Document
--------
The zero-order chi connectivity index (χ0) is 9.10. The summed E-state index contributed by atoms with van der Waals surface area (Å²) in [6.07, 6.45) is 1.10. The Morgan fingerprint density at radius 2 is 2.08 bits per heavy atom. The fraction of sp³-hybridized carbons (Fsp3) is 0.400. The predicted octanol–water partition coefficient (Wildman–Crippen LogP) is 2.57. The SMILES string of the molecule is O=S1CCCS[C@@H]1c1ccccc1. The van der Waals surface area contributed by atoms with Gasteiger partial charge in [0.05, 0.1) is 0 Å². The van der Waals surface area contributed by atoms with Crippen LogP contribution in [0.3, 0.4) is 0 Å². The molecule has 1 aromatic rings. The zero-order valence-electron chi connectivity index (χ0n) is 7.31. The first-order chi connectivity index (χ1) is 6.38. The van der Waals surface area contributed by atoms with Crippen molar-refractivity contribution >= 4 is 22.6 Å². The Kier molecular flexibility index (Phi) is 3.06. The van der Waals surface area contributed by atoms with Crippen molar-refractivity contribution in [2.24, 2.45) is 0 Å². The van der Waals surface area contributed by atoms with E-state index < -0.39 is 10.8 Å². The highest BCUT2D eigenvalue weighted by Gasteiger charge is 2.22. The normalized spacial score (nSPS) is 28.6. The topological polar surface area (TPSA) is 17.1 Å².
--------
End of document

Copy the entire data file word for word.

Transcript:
The zero-order chi connectivity index (χ0) is 9.10. The summed E-state index contributed by atoms with van der Waals surface area (Å²) in [6.07, 6.45) is 1.10. The Morgan fingerprint density at radius 2 is 2.08 bits per heavy atom. The fraction of sp³-hybridized carbons (Fsp3) is 0.400. The predicted octanol–water partition coefficient (Wildman–Crippen LogP) is 2.57. The SMILES string of the molecule is O=S1CCCS[C@@H]1c1ccccc1. The van der Waals surface area contributed by atoms with Gasteiger partial charge in [0.05, 0.1) is 0 Å². The van der Waals surface area contributed by atoms with Crippen LogP contribution in [0.3, 0.4) is 0 Å². The molecule has 1 aromatic rings. The zero-order valence-electron chi connectivity index (χ0n) is 7.31. The first-order chi connectivity index (χ1) is 6.38. The van der Waals surface area contributed by atoms with Crippen molar-refractivity contribution >= 4 is 22.6 Å². The Kier molecular flexibility index (Phi) is 3.06. The van der Waals surface area contributed by atoms with Crippen molar-refractivity contribution in [2.24, 2.45) is 0 Å². The van der Waals surface area contributed by atoms with E-state index < -0.39 is 10.8 Å². The highest BCUT2D eigenvalue weighted by Gasteiger charge is 2.22. The normalized spacial score (nSPS) is 28.6. The topological polar surface area (TPSA) is 17.1 Å².